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joecoyle

The Cocoon Nebula and PHD2 issues

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Hey

So, i attempted the Cocoon Nebula last night, imaging for 2 hours. Ended up having to reject 24 out of my 30 luminance images and rejecting 4 out of 10 RGB. 

30x2 min guided luminance images. 10x2 min RGB guided.

The work in progress is below... i will add more to it, but would like to understand why it went so so wrong!

I have attached a couple of the poor luminance and colour images for people's ideas... and the PHD2 log. 

Could someone with more idea about PHD2 please take a look at the log and tell me if that was causing the problem or something totally unrelated?

The colour images were a lot cleaner than the luminance ones.

Thanks

Joe

Work in Progress:

post-45768-0-75139900-1442057632_thumb.p

Blue:

post-45768-0-46366900-1442057651_thumb.p

Luminance:

post-45768-0-43556500-1442057654_thumb.p

PHD2 Log:

PHD2_GuideLog_2015-09-10_201639.txt

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There is something 'jerking' the mount in your poor luminance sub. Could be backlash, cable snag etc. what did your graph look like? Were there sudden corrections or movements?

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Other more expert people will no doubt help here, but several things occur to me:

If you have a reasonable polar alignment with your Celestron mount, it shouldn't be necessary to guide for subs of only 2 minutes.

The first pic looks good - I like the colours.

In the second pic, it looks as though the rig moved.

In the third pic, something definitely moved the rig, either after about 30secs or about 90 secs during the exposure. (wind, cable snagging.....)

Don't know if this helps, others will no doubt be along!

Chris

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How is your guider mounted? If you are using the supplied Orion finder bracket then it's very likely your getting flexure.

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First colour image looks promising.

The second sub looks to me like iffy guiding.

The third is most likely wind.

I sometimes get subs like these, usually if PHD/the mount decides to have a minute off and just stop tracking for some reason (rarely). The stars are all distorted in the same direction quite uniformly, suggesting to me tracking error.  In my own personal experience, I generally get subs like the second one if I get wind shear.  Usually if it's cable snag, tracking will discontinue quite noticeably, but that's just what I've found. To be fair, if you've lost quite a few subs I would suggest tracking/guiding error and stiff breeze.  Are the ones you discarded later on the imaging run or first off?  That will give you a better clue about what's what.

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Hi,

My guider is mounted using the supplied bracket, so flexure is a possibility, although all my other pictures have not been subject to the same level of distortion.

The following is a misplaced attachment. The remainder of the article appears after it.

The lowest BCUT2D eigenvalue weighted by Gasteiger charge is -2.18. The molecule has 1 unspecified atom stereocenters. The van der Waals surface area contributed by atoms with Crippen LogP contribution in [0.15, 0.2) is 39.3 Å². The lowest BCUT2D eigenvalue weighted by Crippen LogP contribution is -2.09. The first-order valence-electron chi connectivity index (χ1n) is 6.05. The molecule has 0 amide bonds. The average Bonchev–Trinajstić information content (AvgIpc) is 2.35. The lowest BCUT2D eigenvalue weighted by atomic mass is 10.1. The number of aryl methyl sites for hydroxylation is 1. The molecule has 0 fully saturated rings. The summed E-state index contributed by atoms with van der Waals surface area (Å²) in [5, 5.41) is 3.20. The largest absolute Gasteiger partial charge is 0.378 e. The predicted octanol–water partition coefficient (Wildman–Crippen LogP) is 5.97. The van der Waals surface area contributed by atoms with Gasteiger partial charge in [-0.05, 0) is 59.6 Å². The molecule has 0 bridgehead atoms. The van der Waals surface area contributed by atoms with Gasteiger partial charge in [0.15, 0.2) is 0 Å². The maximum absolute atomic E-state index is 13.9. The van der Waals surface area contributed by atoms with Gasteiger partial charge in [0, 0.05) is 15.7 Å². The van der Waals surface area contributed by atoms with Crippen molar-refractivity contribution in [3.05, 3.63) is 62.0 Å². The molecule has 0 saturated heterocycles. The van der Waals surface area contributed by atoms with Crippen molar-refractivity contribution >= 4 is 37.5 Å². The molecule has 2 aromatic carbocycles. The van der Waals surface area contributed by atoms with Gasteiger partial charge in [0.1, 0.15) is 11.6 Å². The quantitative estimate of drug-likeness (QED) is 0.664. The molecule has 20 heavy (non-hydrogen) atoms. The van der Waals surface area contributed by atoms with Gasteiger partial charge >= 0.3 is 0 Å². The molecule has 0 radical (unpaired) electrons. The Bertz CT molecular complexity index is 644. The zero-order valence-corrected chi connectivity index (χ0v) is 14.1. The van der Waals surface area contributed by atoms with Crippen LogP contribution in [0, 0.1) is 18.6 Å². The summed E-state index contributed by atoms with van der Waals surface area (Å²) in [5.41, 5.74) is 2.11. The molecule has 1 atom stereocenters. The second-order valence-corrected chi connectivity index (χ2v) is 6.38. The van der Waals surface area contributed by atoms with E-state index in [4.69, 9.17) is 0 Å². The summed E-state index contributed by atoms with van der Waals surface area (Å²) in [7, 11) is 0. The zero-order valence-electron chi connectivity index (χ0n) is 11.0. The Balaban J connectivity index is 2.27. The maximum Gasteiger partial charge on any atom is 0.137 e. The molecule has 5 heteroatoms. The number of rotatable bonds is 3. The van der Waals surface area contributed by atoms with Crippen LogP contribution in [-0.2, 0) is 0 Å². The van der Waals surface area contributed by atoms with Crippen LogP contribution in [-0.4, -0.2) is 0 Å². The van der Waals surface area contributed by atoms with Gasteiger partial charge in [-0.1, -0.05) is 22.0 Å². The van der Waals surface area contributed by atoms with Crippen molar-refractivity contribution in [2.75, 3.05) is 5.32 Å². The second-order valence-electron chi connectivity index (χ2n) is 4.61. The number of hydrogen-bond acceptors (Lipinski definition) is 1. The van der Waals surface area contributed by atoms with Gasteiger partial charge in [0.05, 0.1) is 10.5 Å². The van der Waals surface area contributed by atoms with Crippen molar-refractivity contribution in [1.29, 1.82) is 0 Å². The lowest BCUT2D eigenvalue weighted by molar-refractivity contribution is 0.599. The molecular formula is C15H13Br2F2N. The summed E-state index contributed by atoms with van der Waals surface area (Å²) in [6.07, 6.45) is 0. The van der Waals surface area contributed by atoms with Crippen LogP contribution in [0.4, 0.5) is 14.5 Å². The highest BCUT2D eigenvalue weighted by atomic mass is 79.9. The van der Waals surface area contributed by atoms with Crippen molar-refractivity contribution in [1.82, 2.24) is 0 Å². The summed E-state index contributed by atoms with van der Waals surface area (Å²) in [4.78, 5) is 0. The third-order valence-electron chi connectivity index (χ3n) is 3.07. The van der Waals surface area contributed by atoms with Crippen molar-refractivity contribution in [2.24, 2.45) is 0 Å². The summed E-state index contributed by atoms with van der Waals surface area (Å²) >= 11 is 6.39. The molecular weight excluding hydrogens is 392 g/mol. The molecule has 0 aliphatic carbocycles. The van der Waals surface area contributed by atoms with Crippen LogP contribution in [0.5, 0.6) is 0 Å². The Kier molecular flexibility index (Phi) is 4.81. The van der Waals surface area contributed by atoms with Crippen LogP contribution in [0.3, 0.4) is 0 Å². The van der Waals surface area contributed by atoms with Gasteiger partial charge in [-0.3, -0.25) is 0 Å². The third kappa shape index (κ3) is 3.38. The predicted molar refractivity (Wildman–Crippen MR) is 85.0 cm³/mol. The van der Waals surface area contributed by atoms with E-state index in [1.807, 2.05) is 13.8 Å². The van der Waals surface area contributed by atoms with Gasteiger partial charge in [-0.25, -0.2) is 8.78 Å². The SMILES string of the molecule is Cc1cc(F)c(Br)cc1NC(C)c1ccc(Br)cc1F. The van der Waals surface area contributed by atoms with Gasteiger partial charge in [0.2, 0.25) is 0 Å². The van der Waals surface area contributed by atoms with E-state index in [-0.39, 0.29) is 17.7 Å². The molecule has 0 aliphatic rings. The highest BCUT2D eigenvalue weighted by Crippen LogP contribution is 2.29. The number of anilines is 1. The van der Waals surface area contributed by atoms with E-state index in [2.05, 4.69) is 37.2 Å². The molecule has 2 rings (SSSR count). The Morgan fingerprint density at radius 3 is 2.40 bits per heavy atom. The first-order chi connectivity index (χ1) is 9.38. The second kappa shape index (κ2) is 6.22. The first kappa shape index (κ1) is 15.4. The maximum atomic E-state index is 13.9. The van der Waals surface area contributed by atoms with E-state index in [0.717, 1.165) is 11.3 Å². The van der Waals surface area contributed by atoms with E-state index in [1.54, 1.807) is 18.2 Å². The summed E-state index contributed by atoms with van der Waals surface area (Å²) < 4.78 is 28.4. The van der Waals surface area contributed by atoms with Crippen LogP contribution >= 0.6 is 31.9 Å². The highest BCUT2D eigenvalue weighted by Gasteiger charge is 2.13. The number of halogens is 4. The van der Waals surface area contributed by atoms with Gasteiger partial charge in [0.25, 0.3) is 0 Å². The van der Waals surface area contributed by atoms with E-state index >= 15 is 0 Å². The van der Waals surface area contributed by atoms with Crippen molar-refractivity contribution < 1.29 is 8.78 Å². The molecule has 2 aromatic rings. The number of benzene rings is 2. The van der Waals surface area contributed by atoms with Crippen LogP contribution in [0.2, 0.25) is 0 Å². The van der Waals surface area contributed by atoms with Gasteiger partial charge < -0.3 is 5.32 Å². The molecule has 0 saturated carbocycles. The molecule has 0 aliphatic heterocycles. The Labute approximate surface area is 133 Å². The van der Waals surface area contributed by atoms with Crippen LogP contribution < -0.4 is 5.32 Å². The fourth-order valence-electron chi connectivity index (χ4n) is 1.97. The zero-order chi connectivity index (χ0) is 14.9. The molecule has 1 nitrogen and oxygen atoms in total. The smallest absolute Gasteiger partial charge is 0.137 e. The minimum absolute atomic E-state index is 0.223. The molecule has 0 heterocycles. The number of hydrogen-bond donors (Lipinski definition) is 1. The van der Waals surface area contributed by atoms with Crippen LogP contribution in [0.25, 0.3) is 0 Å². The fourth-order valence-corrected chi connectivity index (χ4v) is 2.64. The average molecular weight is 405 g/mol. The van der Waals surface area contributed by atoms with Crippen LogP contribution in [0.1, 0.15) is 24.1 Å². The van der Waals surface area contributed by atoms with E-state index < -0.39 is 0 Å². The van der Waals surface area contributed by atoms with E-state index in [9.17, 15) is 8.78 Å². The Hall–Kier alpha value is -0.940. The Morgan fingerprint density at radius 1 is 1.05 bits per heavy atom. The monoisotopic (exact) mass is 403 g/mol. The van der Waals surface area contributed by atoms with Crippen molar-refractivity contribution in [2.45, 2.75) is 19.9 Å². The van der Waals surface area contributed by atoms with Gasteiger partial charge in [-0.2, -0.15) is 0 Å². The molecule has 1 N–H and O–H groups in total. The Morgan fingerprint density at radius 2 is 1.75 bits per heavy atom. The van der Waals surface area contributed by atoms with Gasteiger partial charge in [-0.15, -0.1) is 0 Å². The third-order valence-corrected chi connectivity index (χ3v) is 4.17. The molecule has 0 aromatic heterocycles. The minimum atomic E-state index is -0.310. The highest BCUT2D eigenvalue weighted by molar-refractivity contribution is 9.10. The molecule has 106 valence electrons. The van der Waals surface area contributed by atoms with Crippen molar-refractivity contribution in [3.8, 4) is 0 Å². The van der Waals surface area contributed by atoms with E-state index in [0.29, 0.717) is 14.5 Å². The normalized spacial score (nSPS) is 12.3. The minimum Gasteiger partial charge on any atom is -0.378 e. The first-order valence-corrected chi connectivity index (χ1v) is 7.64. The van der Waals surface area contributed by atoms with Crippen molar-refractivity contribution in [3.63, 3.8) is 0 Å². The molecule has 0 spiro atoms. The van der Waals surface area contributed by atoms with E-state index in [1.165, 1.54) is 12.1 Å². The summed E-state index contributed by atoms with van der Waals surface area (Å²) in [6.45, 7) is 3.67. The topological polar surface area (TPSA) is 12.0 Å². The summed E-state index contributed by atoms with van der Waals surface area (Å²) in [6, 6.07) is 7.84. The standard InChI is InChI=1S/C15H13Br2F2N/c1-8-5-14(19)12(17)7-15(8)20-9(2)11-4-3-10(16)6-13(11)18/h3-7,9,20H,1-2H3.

I think it was possibly wind shear, there was a breeze but nothing too heavy. 

The discarded images came from all over the place, but the bulk were discarded from the middle (images 8-25ish).

With regards to my graph, i don't know what looks good and what doesn't, heres a picture...

post-45768-0-66696700-1442065923_thumb.p

It's all just numbers to me :)

Joe

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With regards to 2 min subs. If I try any longer (3 or 4 mins) I get kidney bean / egg shaped stars.

So potentially my polar alignment isn't perfect. Although my mount reads 0*0"0' for alignment error

Sent from my iPhone using Tapatalk

Edited by joecoyle

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Hi Joe,

Firstly you need to adjust the scale on your graph so that you can see what is happening with the corrections. +/-25" should be better, then drop it more as your guiding improves.

Then you need to make sure that the guider is fixed, rock solid in position. The easiest and most effective way would be to glue it into the holder with epoxy. If you want to keep it removable you could drill three holes towards the front, tap them and use some nylon screws so that it's held firmly front and back. You could also start a topic and ask, I've never used a finder-guider but I sure there's some ingenious and cheap ways of mounting them that the SGL members have come up with.

Next look at your cable drag, cables from the back of the cameras to the floor is bad due to the leverage. Try to make it so that the drag point is as close to the mount as possible.

This is what mine used to be, I made a bracket for the mount to hold the cables.

post-11453-0-41295300-1442079779.jpg

I've now gone to even more extreme lengths and mounted the PC on the mount to reduce the cables to floor from 10 to 4. Even though my guidescope is held solid in tube rings the cable drag is still detectable.

Edited by wuthton

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Hi Matt, 

Thank you for your suggestions, i will look into mounting the guide scope more securely, whilst keeping it removable for now...

I've changed the scale of the graph, and this is what it looks like... Its clearer now that it was making larger corrections at the start of the imaging run and minor corrections at the end, when the overall image quality of my RGB images was much better. 

post-45768-0-96251200-1442092330_thumb.p

post-45768-0-91062500-1442092332_thumb.p

post-45768-0-83367400-1442092334_thumb.p

Cheers

Joe

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